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Found 5 results

  1. Hi Arbtalk, I've been away for a while, but keep lurking in the shadows to keep an eye on you lot... I've run into a massive cluster**** of life-affecting issues (shan't bore you with all the details but in short: Mother in-law seriously ill in Australia so my lady is there. Daughter seriously ill in Lincs, having major arguments with their mum and not getting anywhere towards health. Lost my job in Oxford a few days after having to spend all my money on replacing my broken car so I could do that job. Few other things) So now I'm looking for a job. But with daughter being in and out of hospital at short notice etc, I don't really want a "proper" job as I want to be able to down tools at no notice and jump in the car. So I was hoping for some hedgelaying! I figured with all the weather we've had this winter there must be some hedges out there that were inaccessible, got delayed etc? I'm an experienced hedge layer, have been professionally laying hedges for about 15 years. Fully tooled up, keen as mustard! I'd consider anywhere within a 75 mile radius of Grantham, am fully mobile (I live in a large truck) So, anyone need help, or to offload a job they won't have time for before the season ends?
  2. Tessa Stone

    Stoney Orchard

    There is a double gate to get in code 1406 Please leave along side bank in front of car-parking area Close gates on completion and close padlock
  3. Need some advice on some old and well established but close to causing issues hedges. Long and complicated story but I was asked by my mum to cut some hedges and have been doing so for a couple of years. They were once well tended but were allowed to get out of hand and are being kept under control just about now. problem is they are now 5’ deep and keep spreading I’m thinking he answer is to cut them back 12” -18” plus and let them regrow as now going any deeper is too thick for a hedge cutter, would a chainsaw be the answer? The far end it the worst the side you see is a veg patch beyond is a paddock and he paddock side in parts it’s so deep even a long reach hedge cutter from both sides struggles my thinking is to cut the paddock side right back? Also run a chain saw across the top to level it off and bring it down to shoulder height. Out of shot to the left is a beech hedge again now 5’ deep in parts as it was left in trimmmed for a number of years and has put on thick tough growth. This is now blocking he path and while neat it is too big.
  4. Hi, I'm currently laying a hedge at the end of my garden. When my dad planted it he wasn't really thinking ahead, and so it's very close to a fence (less than half a foot away), and then a year or so later he trimmed it only a few inches above ground level, so a lot of the plants have two branches starting just above the ground. Anyway, there are gaps in it both where some plants outgrew others, blackthorn died, where he cut out the birch trees, and where I'm cutting out some large field maples. (Oh, and also a few where I had, uh... 'learning experiences') I'd like to plant some saplings both in these gaps and along some of the other parts of the hedge, and I just wanted to see if anyone has any suggestions on what species would be best. Currently the hedge contains: Hawthorn Hazel Blackthorn Dog rose (in small amounts) Beech Field maple (A lot of which I'm having to coppice because of size) One spindle tree which I will not be laying One Rowan ash which I will also not be laying Holly (Which I'm cutting out) Guelder rose I think I've got everything in there... The hedge is in Kent, so I don't know whether that might affect which native species would be best. It also borders a field with horses in, who are so far enjoying pulling apart my work. One last question; How should I plant the saplings? Where there are gaps, I assume planting them about a foot away from the fence in a zig-zag pattern is best? As for where I've already laid the hedge, should I attempt to shove them inside the hedge, or would it be better to stick them in the edge, away from the fence? I'd appreciate any tips on this, and I can provide photos if necessary. Thanks.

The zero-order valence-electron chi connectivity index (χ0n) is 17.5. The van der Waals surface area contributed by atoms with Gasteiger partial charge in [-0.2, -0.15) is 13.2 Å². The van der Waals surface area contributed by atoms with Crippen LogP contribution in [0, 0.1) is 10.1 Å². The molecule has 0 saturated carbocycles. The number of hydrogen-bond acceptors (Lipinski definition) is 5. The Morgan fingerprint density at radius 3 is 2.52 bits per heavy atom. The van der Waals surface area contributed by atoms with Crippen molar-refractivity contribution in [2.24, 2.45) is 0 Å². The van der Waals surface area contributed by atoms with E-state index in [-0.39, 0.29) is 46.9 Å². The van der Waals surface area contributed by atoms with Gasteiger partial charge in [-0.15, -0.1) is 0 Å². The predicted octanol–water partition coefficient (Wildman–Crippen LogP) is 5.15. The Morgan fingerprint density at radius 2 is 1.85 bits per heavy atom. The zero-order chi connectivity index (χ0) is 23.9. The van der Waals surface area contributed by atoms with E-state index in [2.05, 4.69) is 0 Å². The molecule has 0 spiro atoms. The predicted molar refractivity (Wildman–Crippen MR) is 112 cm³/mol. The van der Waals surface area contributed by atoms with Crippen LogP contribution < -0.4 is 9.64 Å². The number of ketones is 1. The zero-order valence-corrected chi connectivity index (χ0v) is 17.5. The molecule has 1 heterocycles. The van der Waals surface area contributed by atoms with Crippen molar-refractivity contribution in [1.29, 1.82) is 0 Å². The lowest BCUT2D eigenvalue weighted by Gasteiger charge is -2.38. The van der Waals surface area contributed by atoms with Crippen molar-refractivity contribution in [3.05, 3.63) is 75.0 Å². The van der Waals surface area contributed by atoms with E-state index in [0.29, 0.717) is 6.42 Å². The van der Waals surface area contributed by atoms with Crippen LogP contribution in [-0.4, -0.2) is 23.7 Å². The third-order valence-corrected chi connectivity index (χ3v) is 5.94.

5. Hi, --- has anyone much experience with reducing overgrown Beech hedges, and what I could do with this one? - It had been kept at about 6' and the young couple now looking after it would like it back if possible. Most books say – cut top first year, one side the following year and t'other the next, preferably with a good feed and mulch the year before you start. I'm not so sure - I did a well kept but gotten too wide Beech three years ago – cut back one side maybe 15” - and its only now really filling in. And the trouble with this very overgrown one is that there's little growth on the back side as it faces a dark conifer wood Sorry about poor pictures – The Beech is over 20 foot. Second pic is taken from behind.


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